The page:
In the end, this camera will just work as a basic rugged workhorse in any situation. It’s compact, light yet durable, and very much capable against the backdrop of technological innovation of its competition. Unfortunately just like a Miata, it’s not for me, but nevertheless the Pentax MX is that simple camera that can appeal to some degree to anyone who enjoys analogue photography. 

Get your own Pentax MX from eBay here

Find one at our shop at F Stop Cameras

Buy a Mazda Miata here (why not?)


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Jonathan Ma

Jonathan Ma is a photographer and artist based in Los Angeles, who majored and graduated from UCLA in 2020. Jonathan is currently a pre-medical student who loves photography and always has a camera.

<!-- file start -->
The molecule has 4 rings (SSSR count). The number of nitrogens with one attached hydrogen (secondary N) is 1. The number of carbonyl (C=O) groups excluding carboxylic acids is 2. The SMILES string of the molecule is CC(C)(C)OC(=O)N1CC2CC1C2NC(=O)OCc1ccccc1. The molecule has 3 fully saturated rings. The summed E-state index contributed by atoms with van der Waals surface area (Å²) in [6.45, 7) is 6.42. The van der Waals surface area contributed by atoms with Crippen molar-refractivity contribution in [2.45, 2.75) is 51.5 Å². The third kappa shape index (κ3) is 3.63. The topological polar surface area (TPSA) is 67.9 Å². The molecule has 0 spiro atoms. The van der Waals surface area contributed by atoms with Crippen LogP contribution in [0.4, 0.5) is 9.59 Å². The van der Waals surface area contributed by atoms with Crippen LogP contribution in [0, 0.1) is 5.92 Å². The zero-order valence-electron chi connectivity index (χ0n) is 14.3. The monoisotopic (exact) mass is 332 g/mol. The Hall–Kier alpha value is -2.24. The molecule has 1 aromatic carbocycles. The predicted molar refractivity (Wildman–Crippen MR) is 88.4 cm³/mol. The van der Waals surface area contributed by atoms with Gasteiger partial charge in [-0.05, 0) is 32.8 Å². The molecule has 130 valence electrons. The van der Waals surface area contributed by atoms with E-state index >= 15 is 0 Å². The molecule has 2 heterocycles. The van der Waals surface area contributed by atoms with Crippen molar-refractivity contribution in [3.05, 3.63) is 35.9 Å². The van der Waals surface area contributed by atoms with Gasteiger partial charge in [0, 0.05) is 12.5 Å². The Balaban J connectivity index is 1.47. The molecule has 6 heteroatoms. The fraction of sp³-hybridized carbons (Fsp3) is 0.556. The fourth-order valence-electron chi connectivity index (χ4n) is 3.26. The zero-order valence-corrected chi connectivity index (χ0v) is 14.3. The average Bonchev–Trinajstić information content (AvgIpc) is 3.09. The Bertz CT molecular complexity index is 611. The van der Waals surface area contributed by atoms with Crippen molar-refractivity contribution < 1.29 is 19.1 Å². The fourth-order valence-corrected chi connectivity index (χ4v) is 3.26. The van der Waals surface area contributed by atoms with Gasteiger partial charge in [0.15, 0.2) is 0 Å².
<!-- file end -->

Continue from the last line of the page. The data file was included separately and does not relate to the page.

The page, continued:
All stories by:Jonathan Ma
4 comments
  • The MX and its little sister, the ME Super, are my daily drivers. I’m 6’3″ with proportionately sized hands, and I still love the form factor. A great plus for cameras this size is portability. I don’t hesitate bringing my two bodies and some lenses in a backpack on a hike. If I had a KX or similarly sized body from Nikon, Canon, etc then I’d probably have to make some calculated compromises in the gear I took with me on an extended venture.

    I love your summarization of the MX though. When you look at its spec sheet, it’s not that special. But somehow, for me at least, Pentax did a phenomenal job with the summation of its parts. For Pentaxians it’s a classic camera!